DILM Suite + Azure Data Factory Integration Runtime

DILM Suite was designed to support enterprise data engineering / data integration with SSIS. But the solutions, utilities, and tools work well with Azure Data Factory Integration Runtime (ADF IR, or “SSIS in the cloud”).

As I mentioned in my post titled The Cloud Costs Money, leaving ADF Integration Runtime running can get pricey – and fast.

Most DILM Suite Functions Do Not Require ADF Integration Runtime to be Running

That’s right. Since DILM Suite tools and utilities connect directly to the database, they do not require Azure Data Factory Integration Runtime to be in a running state for most operations.

Here, for example, I’ve connected Framework Browser to an instance of SSIS Framework Community Edition – deployed to the ADF Integration Runtime as demonstrated in the latest Summer-O’-ADF webinar, Designing a Custom ADF SSIS Execution Framework – doesn’t have to be in a Running state to allow interaction with Framework Browser and Catalog Browser (click to enlarge):

That’s handy information right there. And it can save you money.


Updates to Three DILM Suite Applications

It’s been a busy couple weeks here at Enterprise Data & Analytics in Farmville. I just published updates to not one, not two, but three – yes, three! – applications that are part of the Data Integration Lifecycle Management Suite, or DILM Suite.

SSIS Framework Community Edition

To prepare for Thursday’s (12 Jul 2018) webinar titled Designing a Custom ADF SSIS Execution Framework, I updated the documentation for SSIS Framework Community Edition. Why did I update the documentation? Because I want folks to know they can use SSIS Framework Community Edition in the cloud! That’s right, SSIS Framework Community Edition – still free, still open source – works with the SSIS Catalog behind Azure Data Factory Integration Runtime.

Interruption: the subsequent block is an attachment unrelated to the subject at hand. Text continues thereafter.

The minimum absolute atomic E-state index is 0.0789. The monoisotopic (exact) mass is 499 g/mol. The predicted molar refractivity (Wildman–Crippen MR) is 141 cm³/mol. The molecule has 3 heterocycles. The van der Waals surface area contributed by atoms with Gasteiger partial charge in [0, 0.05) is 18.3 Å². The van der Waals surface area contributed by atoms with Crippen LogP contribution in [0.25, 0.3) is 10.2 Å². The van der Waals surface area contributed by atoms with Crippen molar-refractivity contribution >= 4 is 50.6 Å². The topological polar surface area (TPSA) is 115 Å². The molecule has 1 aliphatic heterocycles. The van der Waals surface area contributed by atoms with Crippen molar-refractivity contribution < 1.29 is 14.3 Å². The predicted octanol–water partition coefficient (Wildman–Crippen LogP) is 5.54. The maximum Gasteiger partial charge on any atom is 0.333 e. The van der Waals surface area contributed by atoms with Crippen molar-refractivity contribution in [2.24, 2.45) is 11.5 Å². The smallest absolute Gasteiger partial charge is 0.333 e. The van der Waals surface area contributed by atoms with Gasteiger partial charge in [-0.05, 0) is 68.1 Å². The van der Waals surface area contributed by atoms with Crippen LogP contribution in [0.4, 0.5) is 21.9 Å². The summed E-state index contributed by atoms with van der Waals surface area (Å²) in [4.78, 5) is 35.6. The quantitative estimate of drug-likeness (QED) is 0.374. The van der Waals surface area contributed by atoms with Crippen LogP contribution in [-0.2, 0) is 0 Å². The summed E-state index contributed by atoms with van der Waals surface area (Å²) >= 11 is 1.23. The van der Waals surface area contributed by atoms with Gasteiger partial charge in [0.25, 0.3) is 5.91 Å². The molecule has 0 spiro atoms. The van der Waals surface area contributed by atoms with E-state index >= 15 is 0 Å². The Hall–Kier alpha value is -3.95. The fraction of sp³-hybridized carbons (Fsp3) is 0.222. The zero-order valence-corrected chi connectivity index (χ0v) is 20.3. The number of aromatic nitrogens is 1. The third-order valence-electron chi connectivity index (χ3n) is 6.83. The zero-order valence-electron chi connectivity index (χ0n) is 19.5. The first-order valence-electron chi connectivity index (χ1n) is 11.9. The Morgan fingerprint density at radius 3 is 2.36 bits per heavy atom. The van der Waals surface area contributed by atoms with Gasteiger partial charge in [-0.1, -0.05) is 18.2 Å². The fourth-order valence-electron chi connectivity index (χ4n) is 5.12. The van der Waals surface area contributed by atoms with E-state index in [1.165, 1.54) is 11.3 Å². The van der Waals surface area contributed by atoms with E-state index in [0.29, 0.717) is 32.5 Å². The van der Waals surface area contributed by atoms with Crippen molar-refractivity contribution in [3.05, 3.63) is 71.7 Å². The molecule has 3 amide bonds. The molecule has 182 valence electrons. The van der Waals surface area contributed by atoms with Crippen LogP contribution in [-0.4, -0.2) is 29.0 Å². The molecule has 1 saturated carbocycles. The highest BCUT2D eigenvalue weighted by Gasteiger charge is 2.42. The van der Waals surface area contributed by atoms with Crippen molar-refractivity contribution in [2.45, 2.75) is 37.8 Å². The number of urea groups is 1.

SSIS Framework Browser

Also in preparation for Thursday’s webinar, I updated SSIS Framework Browser! Version (beta) remains free and now also works with SSIS Framework Community Edition implemented in Azure Data Factory Integration Runtime. Use Framework Browser to view metadata for SSIS Applications and Application Packages stored in the Framework.

SSIS Catalog Browser

Finally, I updated the login experience for those using SSIS Catalog Browser to connect to Azure Data Factory Integration Runtime. As with all Catalog Browser updates, I’ve applied the same updates to the user experience in SSIS Catalog Compare. Which reminds me…

SSIS Catalog Compare

On Thursday 19 Jul 2018 at noon EDT, I’m delivering another free webinar titled Use SSIS Catalog Compare to Lift and Shift SSIS to ADF! In this webinar, I will be demonstrating some of the features in version 3, which is approaching Preview.

I hope you will join me for these upcoming webinars and that you’ll take the free DILM Suite products for a test drive!

The Summer-O’-ADF Series Continues!


Free Webinar – Designing a Custom ADF SSIS Execution Framework

Folks, I’m not going to even pretend to be cool and collected about this webinar about designing an ADF SSIS Execution Framework. I’ve been waiting for this one for a loooooooong time! The next (free!) webinar in the series I’m calling the Summer-O’-ADF is Designing a Custom ADF SSIS Execution Framework.

It’s at noon EDT Thursday 12 Jul 2018.

Why Am I So Excited?

I’ve been designing data engineering frameworks since the days of DTS (Data Transformation Services). Enterprise Data & Analytics (EDNA) implements SSIS Frameworks for enterprises. We even give away a free version of a framework at DILM Suite (DILM == Data Integration Lifecycle Management). It’s called SSIS Framework Community Edition and it’s not only free, it’s open source.

I wrote about SSIS Framework Community Edition and Data Integration Lifecycle Management in my latest book: Data Integration Lifecycle Management with SSIS.

I’m excited about this webinar because it combines a long-held passion – DevOps for SSIS – with a new passion – Azure Data Factory (ADF)! I cannot wait to show you how!